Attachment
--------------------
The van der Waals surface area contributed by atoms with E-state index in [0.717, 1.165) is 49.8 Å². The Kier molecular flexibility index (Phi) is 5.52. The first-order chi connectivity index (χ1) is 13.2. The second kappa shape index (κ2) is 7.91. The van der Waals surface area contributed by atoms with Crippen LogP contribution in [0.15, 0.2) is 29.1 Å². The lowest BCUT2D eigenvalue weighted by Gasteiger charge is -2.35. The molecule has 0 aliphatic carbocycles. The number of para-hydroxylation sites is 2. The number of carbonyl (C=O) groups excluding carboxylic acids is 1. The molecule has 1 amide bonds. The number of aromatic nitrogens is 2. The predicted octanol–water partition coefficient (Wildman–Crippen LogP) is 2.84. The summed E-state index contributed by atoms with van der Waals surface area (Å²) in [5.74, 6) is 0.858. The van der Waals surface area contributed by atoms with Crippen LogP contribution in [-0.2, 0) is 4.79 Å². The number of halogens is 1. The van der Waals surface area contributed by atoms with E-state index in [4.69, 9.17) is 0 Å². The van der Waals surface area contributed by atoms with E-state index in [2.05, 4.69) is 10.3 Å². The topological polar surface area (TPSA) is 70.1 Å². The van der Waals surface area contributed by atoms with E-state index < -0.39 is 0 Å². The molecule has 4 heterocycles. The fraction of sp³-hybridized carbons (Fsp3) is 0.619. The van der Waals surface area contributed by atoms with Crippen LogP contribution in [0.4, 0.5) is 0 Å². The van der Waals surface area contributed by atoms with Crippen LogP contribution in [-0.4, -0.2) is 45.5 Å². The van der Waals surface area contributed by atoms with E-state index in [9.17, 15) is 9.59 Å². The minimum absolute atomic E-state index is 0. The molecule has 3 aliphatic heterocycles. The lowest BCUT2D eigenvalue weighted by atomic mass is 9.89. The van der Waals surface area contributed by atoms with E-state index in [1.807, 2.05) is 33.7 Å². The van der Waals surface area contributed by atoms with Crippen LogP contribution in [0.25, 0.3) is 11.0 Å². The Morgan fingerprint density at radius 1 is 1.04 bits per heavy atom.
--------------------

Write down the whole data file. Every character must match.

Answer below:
The van der Waals surface area contributed by atoms with E-state index in [0.717, 1.165) is 49.8 Å². The Kier molecular flexibility index (Phi) is 5.52. The first-order chi connectivity index (χ1) is 13.2. The second kappa shape index (κ2) is 7.91. The van der Waals surface area contributed by atoms with Crippen LogP contribution in [0.15, 0.2) is 29.1 Å². The lowest BCUT2D eigenvalue weighted by Gasteiger charge is -2.35. The molecule has 0 aliphatic carbocycles. The number of para-hydroxylation sites is 2. The number of carbonyl (C=O) groups excluding carboxylic acids is 1. The molecule has 1 amide bonds. The number of aromatic nitrogens is 2. The predicted octanol–water partition coefficient (Wildman–Crippen LogP) is 2.84. The summed E-state index contributed by atoms with van der Waals surface area (Å²) in [5.74, 6) is 0.858. The van der Waals surface area contributed by atoms with Crippen LogP contribution in [-0.2, 0) is 4.79 Å². The number of halogens is 1. The van der Waals surface area contributed by atoms with E-state index in [4.69, 9.17) is 0 Å². The van der Waals surface area contributed by atoms with E-state index in [2.05, 4.69) is 10.3 Å². The topological polar surface area (TPSA) is 70.1 Å². The van der Waals surface area contributed by atoms with E-state index < -0.39 is 0 Å². The molecule has 4 heterocycles. The fraction of sp³-hybridized carbons (Fsp3) is 0.619. The van der Waals surface area contributed by atoms with Crippen LogP contribution in [0.4, 0.5) is 0 Å². The van der Waals surface area contributed by atoms with Crippen LogP contribution in [-0.4, -0.2) is 45.5 Å². The van der Waals surface area contributed by atoms with E-state index in [9.17, 15) is 9.59 Å². The minimum absolute atomic E-state index is 0. The molecule has 3 aliphatic heterocycles. The lowest BCUT2D eigenvalue weighted by atomic mass is 9.89. The van der Waals surface area contributed by atoms with E-state index in [1.807, 2.05) is 33.7 Å². The van der Waals surface area contributed by atoms with Crippen LogP contribution in [0.25, 0.3) is 11.0 Å². The Morgan fingerprint density at radius 1 is 1.04 bits per heavy atom.